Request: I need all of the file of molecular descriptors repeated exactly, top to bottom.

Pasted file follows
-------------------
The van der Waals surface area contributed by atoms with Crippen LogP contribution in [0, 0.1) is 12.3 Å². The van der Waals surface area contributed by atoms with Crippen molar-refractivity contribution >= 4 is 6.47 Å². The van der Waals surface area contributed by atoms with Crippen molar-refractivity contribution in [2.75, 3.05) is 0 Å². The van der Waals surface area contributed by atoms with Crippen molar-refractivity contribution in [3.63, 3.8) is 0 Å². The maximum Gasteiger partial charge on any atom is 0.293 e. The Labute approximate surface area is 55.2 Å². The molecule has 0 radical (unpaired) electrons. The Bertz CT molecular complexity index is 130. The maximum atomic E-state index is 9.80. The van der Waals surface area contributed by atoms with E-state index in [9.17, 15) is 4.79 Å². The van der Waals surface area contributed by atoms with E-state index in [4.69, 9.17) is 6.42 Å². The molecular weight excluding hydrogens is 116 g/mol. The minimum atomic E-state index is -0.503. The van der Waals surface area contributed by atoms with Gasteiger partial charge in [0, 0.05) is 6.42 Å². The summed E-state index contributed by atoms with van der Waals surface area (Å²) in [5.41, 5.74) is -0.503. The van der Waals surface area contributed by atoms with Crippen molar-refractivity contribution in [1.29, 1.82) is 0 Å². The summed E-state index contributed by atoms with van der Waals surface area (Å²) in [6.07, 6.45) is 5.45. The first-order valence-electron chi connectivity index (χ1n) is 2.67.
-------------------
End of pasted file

The van der Waals surface area contributed by atoms with Crippen LogP contribution in [0, 0.1) is 12.3 Å². The van der Waals surface area contributed by atoms with Crippen molar-refractivity contribution >= 4 is 6.47 Å². The van der Waals surface area contributed by atoms with Crippen molar-refractivity contribution in [2.75, 3.05) is 0 Å². The van der Waals surface area contributed by atoms with Crippen molar-refractivity contribution in [3.63, 3.8) is 0 Å². The maximum Gasteiger partial charge on any atom is 0.293 e. The Labute approximate surface area is 55.2 Å². The molecule has 0 radical (unpaired) electrons. The Bertz CT molecular complexity index is 130. The maximum atomic E-state index is 9.80. The van der Waals surface area contributed by atoms with E-state index in [9.17, 15) is 4.79 Å². The van der Waals surface area contributed by atoms with E-state index in [4.69, 9.17) is 6.42 Å². The molecular weight excluding hydrogens is 116 g/mol. The minimum atomic E-state index is -0.503. The van der Waals surface area contributed by atoms with Gasteiger partial charge in [0, 0.05) is 6.42 Å². The summed E-state index contributed by atoms with van der Waals surface area (Å²) in [5.41, 5.74) is -0.503. The van der Waals surface area contributed by atoms with Crippen molar-refractivity contribution in [1.29, 1.82) is 0 Å². The summed E-state index contributed by atoms with van der Waals surface area (Å²) in [6.07, 6.45) is 5.45. The first-order valence-electron chi connectivity index (χ1n) is 2.67.